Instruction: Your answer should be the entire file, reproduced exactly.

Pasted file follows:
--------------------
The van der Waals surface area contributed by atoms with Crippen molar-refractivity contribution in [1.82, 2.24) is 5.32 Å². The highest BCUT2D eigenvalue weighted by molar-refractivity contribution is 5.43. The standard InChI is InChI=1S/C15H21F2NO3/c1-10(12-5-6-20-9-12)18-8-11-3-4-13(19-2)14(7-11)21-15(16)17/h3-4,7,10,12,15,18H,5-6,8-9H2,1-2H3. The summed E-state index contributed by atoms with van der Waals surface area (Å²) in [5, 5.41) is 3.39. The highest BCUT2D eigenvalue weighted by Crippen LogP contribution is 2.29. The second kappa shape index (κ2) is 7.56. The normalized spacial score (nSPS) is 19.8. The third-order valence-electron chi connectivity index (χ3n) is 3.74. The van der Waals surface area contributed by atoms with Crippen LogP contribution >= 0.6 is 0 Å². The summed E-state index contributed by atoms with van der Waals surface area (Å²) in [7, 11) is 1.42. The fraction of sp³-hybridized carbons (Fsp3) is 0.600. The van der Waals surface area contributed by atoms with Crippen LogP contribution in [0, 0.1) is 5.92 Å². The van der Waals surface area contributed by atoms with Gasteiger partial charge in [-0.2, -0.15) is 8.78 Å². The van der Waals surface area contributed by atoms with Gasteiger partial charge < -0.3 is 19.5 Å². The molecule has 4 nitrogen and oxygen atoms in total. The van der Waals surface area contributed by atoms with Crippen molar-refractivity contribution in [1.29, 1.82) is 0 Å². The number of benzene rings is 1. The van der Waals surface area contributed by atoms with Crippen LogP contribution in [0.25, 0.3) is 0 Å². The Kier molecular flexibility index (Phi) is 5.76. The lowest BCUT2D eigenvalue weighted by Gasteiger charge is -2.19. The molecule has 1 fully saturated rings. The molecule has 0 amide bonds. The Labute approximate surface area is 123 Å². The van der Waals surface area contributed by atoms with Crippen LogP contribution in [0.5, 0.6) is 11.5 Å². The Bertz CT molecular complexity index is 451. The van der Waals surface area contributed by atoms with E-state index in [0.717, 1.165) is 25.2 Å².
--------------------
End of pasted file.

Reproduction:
The van der Waals surface area contributed by atoms with Crippen molar-refractivity contribution in [1.82, 2.24) is 5.32 Å². The highest BCUT2D eigenvalue weighted by molar-refractivity contribution is 5.43. The standard InChI is InChI=1S/C15H21F2NO3/c1-10(12-5-6-20-9-12)18-8-11-3-4-13(19-2)14(7-11)21-15(16)17/h3-4,7,10,12,15,18H,5-6,8-9H2,1-2H3. The summed E-state index contributed by atoms with van der Waals surface area (Å²) in [5, 5.41) is 3.39. The highest BCUT2D eigenvalue weighted by Crippen LogP contribution is 2.29. The second kappa shape index (κ2) is 7.56. The normalized spacial score (nSPS) is 19.8. The third-order valence-electron chi connectivity index (χ3n) is 3.74. The van der Waals surface area contributed by atoms with Crippen LogP contribution >= 0.6 is 0 Å². The summed E-state index contributed by atoms with van der Waals surface area (Å²) in [7, 11) is 1.42. The fraction of sp³-hybridized carbons (Fsp3) is 0.600. The van der Waals surface area contributed by atoms with Crippen LogP contribution in [0, 0.1) is 5.92 Å². The van der Waals surface area contributed by atoms with Gasteiger partial charge in [-0.2, -0.15) is 8.78 Å². The van der Waals surface area contributed by atoms with Gasteiger partial charge < -0.3 is 19.5 Å². The molecule has 4 nitrogen and oxygen atoms in total. The van der Waals surface area contributed by atoms with Crippen molar-refractivity contribution in [1.29, 1.82) is 0 Å². The number of benzene rings is 1. The van der Waals surface area contributed by atoms with Crippen LogP contribution in [0.25, 0.3) is 0 Å². The Kier molecular flexibility index (Phi) is 5.76. The lowest BCUT2D eigenvalue weighted by Gasteiger charge is -2.19. The molecule has 1 fully saturated rings. The molecule has 0 amide bonds. The Labute approximate surface area is 123 Å². The van der Waals surface area contributed by atoms with Crippen LogP contribution in [0.5, 0.6) is 11.5 Å². The Bertz CT molecular complexity index is 451. The van der Waals surface area contributed by atoms with E-state index in [0.717, 1.165) is 25.2 Å².